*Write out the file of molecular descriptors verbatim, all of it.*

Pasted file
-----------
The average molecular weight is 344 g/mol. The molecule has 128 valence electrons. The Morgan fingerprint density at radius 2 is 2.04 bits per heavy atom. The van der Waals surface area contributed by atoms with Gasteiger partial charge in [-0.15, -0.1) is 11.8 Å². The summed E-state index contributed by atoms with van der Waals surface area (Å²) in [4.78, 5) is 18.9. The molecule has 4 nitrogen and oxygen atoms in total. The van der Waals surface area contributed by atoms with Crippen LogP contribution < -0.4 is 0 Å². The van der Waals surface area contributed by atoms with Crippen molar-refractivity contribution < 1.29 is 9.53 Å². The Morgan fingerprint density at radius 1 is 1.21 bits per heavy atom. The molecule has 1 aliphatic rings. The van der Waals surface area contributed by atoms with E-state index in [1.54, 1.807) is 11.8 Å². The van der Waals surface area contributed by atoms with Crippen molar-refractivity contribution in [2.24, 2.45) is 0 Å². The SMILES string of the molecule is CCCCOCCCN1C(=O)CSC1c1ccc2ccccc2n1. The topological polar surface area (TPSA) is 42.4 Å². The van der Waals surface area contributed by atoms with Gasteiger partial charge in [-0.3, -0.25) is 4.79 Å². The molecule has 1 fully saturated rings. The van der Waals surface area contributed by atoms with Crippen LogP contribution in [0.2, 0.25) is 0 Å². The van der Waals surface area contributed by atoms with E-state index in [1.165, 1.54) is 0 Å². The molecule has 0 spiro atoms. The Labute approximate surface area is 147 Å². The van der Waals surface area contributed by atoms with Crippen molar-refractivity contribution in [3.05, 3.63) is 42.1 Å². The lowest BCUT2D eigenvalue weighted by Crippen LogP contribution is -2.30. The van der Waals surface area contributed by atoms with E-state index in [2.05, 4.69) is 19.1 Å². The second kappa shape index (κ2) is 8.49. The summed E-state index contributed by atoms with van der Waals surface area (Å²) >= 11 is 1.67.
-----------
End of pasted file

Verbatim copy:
The average molecular weight is 344 g/mol. The molecule has 128 valence electrons. The Morgan fingerprint density at radius 2 is 2.04 bits per heavy atom. The van der Waals surface area contributed by atoms with Gasteiger partial charge in [-0.15, -0.1) is 11.8 Å². The summed E-state index contributed by atoms with van der Waals surface area (Å²) in [4.78, 5) is 18.9. The molecule has 4 nitrogen and oxygen atoms in total. The van der Waals surface area contributed by atoms with Crippen LogP contribution < -0.4 is 0 Å². The van der Waals surface area contributed by atoms with Crippen molar-refractivity contribution < 1.29 is 9.53 Å². The Morgan fingerprint density at radius 1 is 1.21 bits per heavy atom. The molecule has 1 aliphatic rings. The van der Waals surface area contributed by atoms with E-state index in [1.54, 1.807) is 11.8 Å². The van der Waals surface area contributed by atoms with Crippen molar-refractivity contribution in [2.24, 2.45) is 0 Å². The SMILES string of the molecule is CCCCOCCCN1C(=O)CSC1c1ccc2ccccc2n1. The topological polar surface area (TPSA) is 42.4 Å². The van der Waals surface area contributed by atoms with Gasteiger partial charge in [-0.3, -0.25) is 4.79 Å². The molecule has 1 fully saturated rings. The van der Waals surface area contributed by atoms with Crippen LogP contribution in [0.2, 0.25) is 0 Å². The van der Waals surface area contributed by atoms with E-state index in [1.165, 1.54) is 0 Å². The molecule has 0 spiro atoms. The Labute approximate surface area is 147 Å². The van der Waals surface area contributed by atoms with Crippen molar-refractivity contribution in [3.05, 3.63) is 42.1 Å². The lowest BCUT2D eigenvalue weighted by Crippen LogP contribution is -2.30. The van der Waals surface area contributed by atoms with E-state index in [2.05, 4.69) is 19.1 Å². The second kappa shape index (κ2) is 8.49. The summed E-state index contributed by atoms with van der Waals surface area (Å²) >= 11 is 1.67.